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NHS Pension Scheme Guide

by Medics Money

How the NHS Pension works

When you joined the NHS, you automatically gained membership to the NHS Pension and were probably told the NHS Pension was a “great deal”. But why is it considered a great deal? What are the pitfalls and problems and what annual check do you need to make to ensure your NHS pension is up to date.

This article gives you a simple overview of the NHS Pension but if you want more detail then download the Medics Money guide to the NHS Pension here.

This guide contains further information on Annual allowance and the essential checks all doctors need to perform on their pension.

Join our community of 35,000 + doctors learning how to make better financial decisions and download our guide here.

What is a pension and why is the NHS Pension different?

A pension is a tax efficient way to provide an income for your retirement. Tax efficient because the employee contributions are deducted before tax, so a 20% taxpayer contributing £1 to their pension effectively only pays 80p to contribute £1 towards their pension and a 40% tax payer contributing £1 effectively only pays 60p. However, the tiering of employee contributions in the NHS effectively removes some of this tax relief for higher earners. More on that later.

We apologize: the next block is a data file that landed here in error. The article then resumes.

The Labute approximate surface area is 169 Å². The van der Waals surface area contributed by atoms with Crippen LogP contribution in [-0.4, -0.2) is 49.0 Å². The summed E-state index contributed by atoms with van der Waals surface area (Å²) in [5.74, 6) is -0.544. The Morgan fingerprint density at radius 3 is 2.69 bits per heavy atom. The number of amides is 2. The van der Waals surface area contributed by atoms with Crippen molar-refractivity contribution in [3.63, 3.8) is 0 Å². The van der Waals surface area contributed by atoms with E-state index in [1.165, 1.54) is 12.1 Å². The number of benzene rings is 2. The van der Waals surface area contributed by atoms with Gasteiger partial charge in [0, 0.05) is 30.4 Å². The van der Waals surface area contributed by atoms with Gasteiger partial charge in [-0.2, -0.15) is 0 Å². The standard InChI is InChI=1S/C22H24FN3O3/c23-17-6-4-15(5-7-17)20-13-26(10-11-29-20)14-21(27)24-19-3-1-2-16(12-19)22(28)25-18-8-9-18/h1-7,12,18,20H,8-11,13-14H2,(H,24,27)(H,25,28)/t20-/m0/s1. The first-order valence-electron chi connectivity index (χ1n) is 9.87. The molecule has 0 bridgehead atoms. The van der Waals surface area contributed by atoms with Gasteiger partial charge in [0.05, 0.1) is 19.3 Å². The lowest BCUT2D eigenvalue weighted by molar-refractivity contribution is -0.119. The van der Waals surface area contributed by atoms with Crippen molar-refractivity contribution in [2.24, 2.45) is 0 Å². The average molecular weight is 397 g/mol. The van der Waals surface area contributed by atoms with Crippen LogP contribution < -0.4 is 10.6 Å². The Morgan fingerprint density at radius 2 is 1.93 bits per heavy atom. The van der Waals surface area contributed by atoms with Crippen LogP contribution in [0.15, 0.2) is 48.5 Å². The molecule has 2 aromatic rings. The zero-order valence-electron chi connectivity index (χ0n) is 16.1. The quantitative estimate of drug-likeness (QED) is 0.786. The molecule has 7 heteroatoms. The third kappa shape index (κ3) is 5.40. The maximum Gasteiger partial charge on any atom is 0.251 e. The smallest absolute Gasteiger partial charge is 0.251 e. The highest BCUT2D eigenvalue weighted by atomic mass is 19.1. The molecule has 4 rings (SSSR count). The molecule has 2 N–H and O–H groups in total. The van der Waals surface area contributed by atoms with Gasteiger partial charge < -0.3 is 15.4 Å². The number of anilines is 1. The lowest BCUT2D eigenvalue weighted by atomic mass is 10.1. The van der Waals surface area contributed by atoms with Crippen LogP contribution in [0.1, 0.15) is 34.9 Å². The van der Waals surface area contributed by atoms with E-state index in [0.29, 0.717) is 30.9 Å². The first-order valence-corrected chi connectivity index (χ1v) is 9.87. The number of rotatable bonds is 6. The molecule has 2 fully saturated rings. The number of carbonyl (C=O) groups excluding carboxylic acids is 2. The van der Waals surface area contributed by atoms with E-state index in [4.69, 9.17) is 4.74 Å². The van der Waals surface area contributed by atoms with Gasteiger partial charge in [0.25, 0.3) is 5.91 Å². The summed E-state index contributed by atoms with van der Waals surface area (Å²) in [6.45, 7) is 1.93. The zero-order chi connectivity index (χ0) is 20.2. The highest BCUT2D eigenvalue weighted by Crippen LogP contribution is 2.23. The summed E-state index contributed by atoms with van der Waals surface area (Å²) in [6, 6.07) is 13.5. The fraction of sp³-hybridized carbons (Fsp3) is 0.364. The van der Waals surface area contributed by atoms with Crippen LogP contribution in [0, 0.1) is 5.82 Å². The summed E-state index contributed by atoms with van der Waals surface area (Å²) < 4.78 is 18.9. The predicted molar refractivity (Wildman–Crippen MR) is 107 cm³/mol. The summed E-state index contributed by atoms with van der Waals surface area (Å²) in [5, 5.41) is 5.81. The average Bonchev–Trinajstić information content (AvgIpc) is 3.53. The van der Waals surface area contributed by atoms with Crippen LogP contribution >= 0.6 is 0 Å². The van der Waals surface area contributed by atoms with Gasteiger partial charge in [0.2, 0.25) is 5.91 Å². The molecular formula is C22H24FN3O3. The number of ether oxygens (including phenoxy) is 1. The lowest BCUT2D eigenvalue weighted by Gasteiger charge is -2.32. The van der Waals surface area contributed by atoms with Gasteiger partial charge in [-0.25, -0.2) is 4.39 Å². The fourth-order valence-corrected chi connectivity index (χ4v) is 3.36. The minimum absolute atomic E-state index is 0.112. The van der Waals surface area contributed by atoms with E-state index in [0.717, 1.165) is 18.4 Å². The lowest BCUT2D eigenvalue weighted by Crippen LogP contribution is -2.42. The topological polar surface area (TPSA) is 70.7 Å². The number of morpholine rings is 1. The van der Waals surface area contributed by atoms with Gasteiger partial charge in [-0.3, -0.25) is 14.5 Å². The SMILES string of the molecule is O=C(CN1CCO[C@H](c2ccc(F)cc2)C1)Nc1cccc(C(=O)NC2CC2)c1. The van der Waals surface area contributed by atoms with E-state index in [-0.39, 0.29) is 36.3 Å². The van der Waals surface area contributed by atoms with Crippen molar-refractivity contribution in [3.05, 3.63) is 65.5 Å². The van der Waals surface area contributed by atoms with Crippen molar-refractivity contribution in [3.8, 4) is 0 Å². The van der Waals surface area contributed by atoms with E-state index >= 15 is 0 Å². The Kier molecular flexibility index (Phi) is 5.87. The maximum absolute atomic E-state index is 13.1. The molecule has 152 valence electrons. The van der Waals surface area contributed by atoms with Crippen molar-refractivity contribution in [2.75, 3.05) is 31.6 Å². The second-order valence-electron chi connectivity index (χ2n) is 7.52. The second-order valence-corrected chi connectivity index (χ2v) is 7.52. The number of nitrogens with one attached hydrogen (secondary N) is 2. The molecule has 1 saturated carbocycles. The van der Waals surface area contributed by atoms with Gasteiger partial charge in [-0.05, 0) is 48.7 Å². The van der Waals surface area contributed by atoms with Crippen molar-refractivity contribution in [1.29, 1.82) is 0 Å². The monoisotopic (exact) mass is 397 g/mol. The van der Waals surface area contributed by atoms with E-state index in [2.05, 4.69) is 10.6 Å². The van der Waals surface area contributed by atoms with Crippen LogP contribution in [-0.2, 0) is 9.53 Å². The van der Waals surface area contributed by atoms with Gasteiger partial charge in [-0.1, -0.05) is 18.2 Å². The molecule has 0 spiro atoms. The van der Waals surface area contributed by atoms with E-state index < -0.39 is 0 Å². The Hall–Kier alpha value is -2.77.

The NHS Pension is different to most other pensions – in a good way

The NHS scheme is known as a Defined Benefit (DB) pension which makes it different to most other pensions available today, which are usually Defined Contribution (DC) pensions.  

Non NHS Pensions or Defined Contribution (DC) pensions, you and possibly your employer, pay contributions into a pension “pot”. This “pot” would usually be invested and when you retire the amount of money in the pot is your pension. The value of the pot depends on the performance of your investments and once you’ve spent the “pot“ there is no more money available. Over time, inflation also effectively decreases the size of your pot.  

In Defined Benefit pensions, like the NHS pension and some other public sector schemes, you and your employer pay a contribution which can be thought of a membership fee. This membership fee buys you a pension at retirement and you will receive a defined amount of money each year until you die.  

Unlike DC in DB there is no pot to run out.  

Unlike DC in DB the pot is also has some protection from being decreased by inflation.  

Defined Contribution (DC) “normal pension” Defined Benefit (NHS Pension)
Benefits defined by contributions and size of fund at retirement Benefits defined by pre set formula of the pension scheme
Benefits depend on performance of investments Benefits based on salary and length of service
Benefits vary depending on performance of stock market & other financial products Benefits guaranteed and underwritten by HM Treasury.